Samuel said: ‘They took the ventilator out, because at this point, she didn’t need it. She was as good as dead and they took all the lines that they could off her, so that we could hold her properly again for first time in days.

‘And they closed her chest for us, so that we could hold her without risk of horrible things happening. We took some casts of her hands and feet and took some photos.

‘Then we cuddled her and read her stories and they turned off the machine, so she died in our arms.’

When she died on December 23 2019, Etta was just 27 days old.

Samuel said: ‘The world came crashing down. I felt a guttural, visceral grief. I just couldn’t believe it.

‘My wife couldn’t believe it. We couldn’t even look at each other. We just held hands and sobbed.’

The couple struggled to come to terms with the intense feelings they were having, and Samuel says even Etta’s funeral did not bring closure.

They were both ‘inconsolable’, but while Emily was able to find other women to speak to, Samuel – who admits he was deeply depressed – didn’t have a similar outlet.


Suffering with post-traumatic stress disorder (PTSD), to this day he wakes up in a hot sweat from time to time, after having a flashback to Etta receiving CPR.

Then, last year, school teacher Emily heard about Sands United FC, a charity football initiative started by a grieving father in Northamptonshire after some frustrated dads enjoyed a kick about after a meeting for bereaved families.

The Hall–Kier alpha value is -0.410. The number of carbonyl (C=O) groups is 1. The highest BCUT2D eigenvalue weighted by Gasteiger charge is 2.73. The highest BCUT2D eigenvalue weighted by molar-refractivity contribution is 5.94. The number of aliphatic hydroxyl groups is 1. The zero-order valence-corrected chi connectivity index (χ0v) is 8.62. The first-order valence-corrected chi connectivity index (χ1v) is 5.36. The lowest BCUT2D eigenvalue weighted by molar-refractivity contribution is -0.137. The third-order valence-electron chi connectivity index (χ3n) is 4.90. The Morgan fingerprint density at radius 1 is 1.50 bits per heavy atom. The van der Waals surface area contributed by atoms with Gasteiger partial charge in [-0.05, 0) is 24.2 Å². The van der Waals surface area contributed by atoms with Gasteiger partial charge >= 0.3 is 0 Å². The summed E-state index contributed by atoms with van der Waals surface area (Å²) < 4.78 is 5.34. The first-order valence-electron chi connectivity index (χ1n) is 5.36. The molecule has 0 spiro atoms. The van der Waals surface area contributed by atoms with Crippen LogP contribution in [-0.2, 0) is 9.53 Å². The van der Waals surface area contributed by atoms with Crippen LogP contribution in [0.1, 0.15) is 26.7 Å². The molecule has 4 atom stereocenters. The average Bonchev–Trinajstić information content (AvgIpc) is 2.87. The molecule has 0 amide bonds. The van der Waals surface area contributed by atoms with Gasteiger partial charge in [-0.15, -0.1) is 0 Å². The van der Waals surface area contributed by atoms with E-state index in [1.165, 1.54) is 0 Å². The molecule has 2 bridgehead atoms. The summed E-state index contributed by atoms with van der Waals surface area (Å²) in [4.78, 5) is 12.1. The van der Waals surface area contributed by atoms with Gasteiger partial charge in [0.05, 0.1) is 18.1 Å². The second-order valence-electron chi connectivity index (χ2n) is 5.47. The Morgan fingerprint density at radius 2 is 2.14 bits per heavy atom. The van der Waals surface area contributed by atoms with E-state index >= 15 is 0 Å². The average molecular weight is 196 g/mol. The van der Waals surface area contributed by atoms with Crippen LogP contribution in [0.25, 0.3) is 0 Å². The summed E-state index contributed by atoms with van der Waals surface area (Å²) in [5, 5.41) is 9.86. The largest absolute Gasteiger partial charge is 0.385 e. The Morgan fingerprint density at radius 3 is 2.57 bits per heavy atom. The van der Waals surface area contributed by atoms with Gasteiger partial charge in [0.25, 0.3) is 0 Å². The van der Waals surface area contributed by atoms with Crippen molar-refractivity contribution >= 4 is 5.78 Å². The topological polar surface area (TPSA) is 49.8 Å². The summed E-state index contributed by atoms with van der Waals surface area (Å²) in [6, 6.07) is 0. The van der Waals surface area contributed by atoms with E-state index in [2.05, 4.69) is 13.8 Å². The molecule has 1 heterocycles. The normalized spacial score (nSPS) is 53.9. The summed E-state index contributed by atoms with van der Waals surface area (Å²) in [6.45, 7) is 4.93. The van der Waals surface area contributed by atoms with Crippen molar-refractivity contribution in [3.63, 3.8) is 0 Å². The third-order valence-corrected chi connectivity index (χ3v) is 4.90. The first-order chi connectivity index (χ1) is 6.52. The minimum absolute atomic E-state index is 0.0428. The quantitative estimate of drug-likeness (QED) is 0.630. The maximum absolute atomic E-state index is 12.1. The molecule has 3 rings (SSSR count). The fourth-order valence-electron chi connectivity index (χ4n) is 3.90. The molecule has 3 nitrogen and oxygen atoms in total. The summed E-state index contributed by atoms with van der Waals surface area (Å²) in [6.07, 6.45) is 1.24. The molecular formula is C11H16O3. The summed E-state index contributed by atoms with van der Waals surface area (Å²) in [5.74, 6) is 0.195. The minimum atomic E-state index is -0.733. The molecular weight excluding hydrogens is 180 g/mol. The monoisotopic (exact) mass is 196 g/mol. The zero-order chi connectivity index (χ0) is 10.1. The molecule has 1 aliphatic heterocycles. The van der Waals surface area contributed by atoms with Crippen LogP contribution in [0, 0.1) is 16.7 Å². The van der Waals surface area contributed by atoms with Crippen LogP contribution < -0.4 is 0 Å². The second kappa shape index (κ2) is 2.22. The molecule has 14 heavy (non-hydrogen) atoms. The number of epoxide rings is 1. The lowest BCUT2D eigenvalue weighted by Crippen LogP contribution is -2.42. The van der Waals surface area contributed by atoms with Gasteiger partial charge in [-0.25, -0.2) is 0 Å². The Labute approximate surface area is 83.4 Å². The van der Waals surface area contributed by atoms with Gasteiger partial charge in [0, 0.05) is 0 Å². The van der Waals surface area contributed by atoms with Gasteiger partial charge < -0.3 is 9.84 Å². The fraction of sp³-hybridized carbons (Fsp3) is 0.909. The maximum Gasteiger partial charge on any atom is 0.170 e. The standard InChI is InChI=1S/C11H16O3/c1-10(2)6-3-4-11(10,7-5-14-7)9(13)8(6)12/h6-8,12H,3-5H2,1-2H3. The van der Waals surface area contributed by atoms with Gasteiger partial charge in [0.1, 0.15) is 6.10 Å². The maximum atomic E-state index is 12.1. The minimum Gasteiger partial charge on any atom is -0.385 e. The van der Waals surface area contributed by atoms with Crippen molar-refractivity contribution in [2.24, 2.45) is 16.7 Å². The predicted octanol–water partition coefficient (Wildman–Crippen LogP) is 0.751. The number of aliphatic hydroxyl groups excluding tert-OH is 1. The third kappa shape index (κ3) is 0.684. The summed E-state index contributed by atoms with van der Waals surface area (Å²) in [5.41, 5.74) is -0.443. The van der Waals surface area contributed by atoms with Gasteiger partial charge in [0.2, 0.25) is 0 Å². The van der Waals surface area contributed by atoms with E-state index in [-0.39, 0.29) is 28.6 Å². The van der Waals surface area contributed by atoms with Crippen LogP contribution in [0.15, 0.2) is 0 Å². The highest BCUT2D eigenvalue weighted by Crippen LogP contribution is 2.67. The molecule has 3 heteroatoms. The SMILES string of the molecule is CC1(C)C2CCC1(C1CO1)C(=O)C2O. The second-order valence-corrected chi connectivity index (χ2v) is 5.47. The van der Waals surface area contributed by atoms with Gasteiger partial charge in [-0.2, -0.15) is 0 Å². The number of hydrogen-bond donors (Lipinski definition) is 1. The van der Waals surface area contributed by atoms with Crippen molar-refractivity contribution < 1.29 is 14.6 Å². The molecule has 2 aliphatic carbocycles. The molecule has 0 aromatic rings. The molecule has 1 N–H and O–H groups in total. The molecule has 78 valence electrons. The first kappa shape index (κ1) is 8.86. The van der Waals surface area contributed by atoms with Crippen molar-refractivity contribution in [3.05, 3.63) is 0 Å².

Now there are teams up and down the country and, with Emily’s encouragement, in August 2020 Samuel started Sands United FC Salisbury, which is now in the running for a £2,000 sponsorship award from electronics giant Panasonic.

He said: ‘The team’s been a fantastic support in the run up to the birth of Reuben, six weeks ago.

‘They all understand that for parents who have lost a child the news of a new pregnancy is not an exclusively happy thing.

‘In many circles, it’s still taboo for men to talk about mental health, and men find it hard to talk openly about loss.

‘At the football team, we have all been through it, so we know what to say to each other. The support is invaluable.’

Keen to raise awareness of the football team and the need for parents who have lost a child to talk about their emotions, he said: ‘We’ve learned to try and reframe our grief as time passes.

‘We are building our life around the grief that will never get any less. We’re also trying to increase the quality of life around it so, in comparison, it feels smaller.’

Samuel wants people to know, though, that trying to work through his grief doesn’t change the lasting impact having – and losing – Etta has had on him.

‘I’ll never, ever stop thinking about Etta,’ he said.

‘I will never stop missing her and it will never stop being tragic that she died.

‘I will always be immensely proud to have been her dad, even if I only had that privilege for 27 days.’

For information about the Sands Charity football teams across the UK visit their website here.

Do you have a story to share?

Get in touch by emailing [email protected]

Source: Read Full Article